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Smash Bros. Might Make A Terry Bogard Fan Out Of You

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Terry Bogard, who made his debut in Super Smash Bros. Ultimate today, wasn’t exactly the most-requested Smash fighter. He’s from a 30-year-old fighting game that a large swath of Smash players hadn’t played or even heard of prior to Nintendo’s September announcement. But he is fun as hell and totally weird.

“Whether or not the character is fun to play as is more important than whether the character is new or old, or whether the character is recognizable to everyone,” said Smash Ultimate director Masahiro Sakurai in a video today introducing Terry to the world. After spending some time with the new fighter, it’s clear that, to master him, you’ll need to summon the fundamentals of traditional fighting games: spacing, range and opportunistic thinking.

Like Street Fighter’s Ryu and Ken, Terry Bogard can use fighting-game style command inputs to boost the power of his moves. His B-sideways move, for example, is a blue punch called Burning Knuckle that takes him across the stage. But if the player executes it by doing a quarter-circle motion before hitting the A or B button, it goes further and does more damage.


There are also command inputs for his other classic King of Fighters special moves, like Crack Shoot, an attacking body-flip; Rising Tackle, a twirling upward recovery; and Power Dunk, which has Terry thrust himself upwards and then punch down.

I don’t have a great memory for inputs in games like Tekken, but it took just five minutes of practice mode for me to download Terry Bogard’s into my fingers. Remembering to unleash them in actual games is what’s tricky. When it works, it’s extremely rewarding to bypass an opponent’s attack with a well-timed, extra-long Crack Shoot or steal a stock with an extra-strong Rising Tackle.

It’s also worked in my favor when opponents are anticipating an attack that goes a certain range, when actually, I’m going way further. The best moments to let the input-based specials loose is when an opponent has underestimated your range or overshot their own attack. Terry Bogard can capitalize on these mistakes like any slow fighter might, but the player will need to think fast in choosing which modulation of Terry Bogard’s special attacks to use.

There are two more command input moves called the “Super Special Moves.” They’re special because they’re situational—the player can only perform them when their accumulated damage is over 100 percent. (Terry lets you know when that happens with a big, bold “Go!” under his name on the bottom.) The pattern is a more complicated seven-step attack that does a crap-ton of damage. These are significantly harder to memorize and I’ve had some difficulty pulling one off in-game on this release day.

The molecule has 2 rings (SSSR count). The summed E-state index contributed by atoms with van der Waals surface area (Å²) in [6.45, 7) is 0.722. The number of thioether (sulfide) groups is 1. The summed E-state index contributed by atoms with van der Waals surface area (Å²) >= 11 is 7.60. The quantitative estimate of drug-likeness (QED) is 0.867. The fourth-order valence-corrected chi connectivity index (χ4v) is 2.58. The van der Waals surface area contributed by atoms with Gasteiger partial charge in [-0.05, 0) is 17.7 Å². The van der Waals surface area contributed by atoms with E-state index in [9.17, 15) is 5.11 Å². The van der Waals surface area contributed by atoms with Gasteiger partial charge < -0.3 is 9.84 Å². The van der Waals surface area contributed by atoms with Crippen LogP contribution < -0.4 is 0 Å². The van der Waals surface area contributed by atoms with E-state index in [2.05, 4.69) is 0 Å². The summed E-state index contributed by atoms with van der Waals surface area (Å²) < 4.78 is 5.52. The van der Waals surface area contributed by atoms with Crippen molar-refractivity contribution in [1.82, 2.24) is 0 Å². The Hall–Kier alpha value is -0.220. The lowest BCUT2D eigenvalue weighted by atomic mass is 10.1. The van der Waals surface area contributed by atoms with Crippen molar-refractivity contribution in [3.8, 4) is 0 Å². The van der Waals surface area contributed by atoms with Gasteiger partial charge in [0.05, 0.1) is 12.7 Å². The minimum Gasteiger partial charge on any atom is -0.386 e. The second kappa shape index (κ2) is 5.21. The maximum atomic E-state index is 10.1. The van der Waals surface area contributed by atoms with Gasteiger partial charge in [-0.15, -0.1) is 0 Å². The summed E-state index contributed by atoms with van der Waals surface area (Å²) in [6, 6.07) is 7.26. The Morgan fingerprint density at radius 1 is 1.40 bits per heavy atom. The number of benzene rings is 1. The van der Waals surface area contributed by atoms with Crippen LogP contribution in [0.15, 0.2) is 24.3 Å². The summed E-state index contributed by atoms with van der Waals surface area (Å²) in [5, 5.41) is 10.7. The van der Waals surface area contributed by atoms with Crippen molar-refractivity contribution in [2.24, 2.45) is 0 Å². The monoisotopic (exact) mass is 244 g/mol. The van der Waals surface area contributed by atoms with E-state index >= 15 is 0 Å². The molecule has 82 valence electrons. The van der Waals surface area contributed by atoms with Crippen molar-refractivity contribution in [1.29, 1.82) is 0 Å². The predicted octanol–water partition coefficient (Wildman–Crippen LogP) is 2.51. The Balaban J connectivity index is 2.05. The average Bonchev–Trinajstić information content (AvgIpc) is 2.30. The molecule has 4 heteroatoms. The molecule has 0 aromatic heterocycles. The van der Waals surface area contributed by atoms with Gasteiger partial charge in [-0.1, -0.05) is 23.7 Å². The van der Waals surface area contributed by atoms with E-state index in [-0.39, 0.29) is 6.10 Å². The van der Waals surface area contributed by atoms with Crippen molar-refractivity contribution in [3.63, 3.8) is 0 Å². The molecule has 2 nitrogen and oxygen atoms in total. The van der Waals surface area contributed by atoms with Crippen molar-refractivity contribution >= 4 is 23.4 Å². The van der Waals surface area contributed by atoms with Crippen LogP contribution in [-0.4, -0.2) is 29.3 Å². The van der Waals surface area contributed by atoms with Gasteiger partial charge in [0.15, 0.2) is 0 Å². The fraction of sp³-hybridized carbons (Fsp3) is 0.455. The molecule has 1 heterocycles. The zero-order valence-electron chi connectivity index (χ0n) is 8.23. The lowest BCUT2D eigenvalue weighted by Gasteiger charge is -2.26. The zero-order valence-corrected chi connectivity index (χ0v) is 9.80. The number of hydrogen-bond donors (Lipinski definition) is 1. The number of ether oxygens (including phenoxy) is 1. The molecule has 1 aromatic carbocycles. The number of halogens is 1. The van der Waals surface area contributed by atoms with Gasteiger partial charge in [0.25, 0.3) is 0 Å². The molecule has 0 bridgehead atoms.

Terry Bogard’s specials are intuitive to pick up because they resemble those of other well-loved fighters like Captain Falcon. His neutral attacks are a little idiosyncratic, though. His second jab jabs twice. His neutral aerial is a mild karate chop. His “spike” is finicky and doesn’t quite “spike” straight down. His dash attack is killer, and he’s got a dodge counter-attack that makes his upper body invincible after a spot dodge. On top of all this give-and-take, he’s slower than Ryu and his recovery is abysmal—most of my deaths playing today were because I wasn’t able to get back on the stage.

The only real consistency with Terry Bogard is that he’s always facing his opponent.


All of this together makes for an initially uneven-feeling fighter. He feels a little blocky and inflexible, not unlike a character in an old fighting game. I predict that “uneven” or “rigid” feeling will go away once players take advantage of his highly variable toolkit. He’s got a lot of fun depth that comes out the way it would in a traditional fighting game: after learning the range and optimal timing of his attacks, and balancing that against how weak opponents are at any given time.

The bottom line is that Terry Bogard is fun and rewarding to play once you hit a flow state with him. Like with any old-school fighting game, as it is with their Smash implementation, it’s going to take a lot of grinding to get there.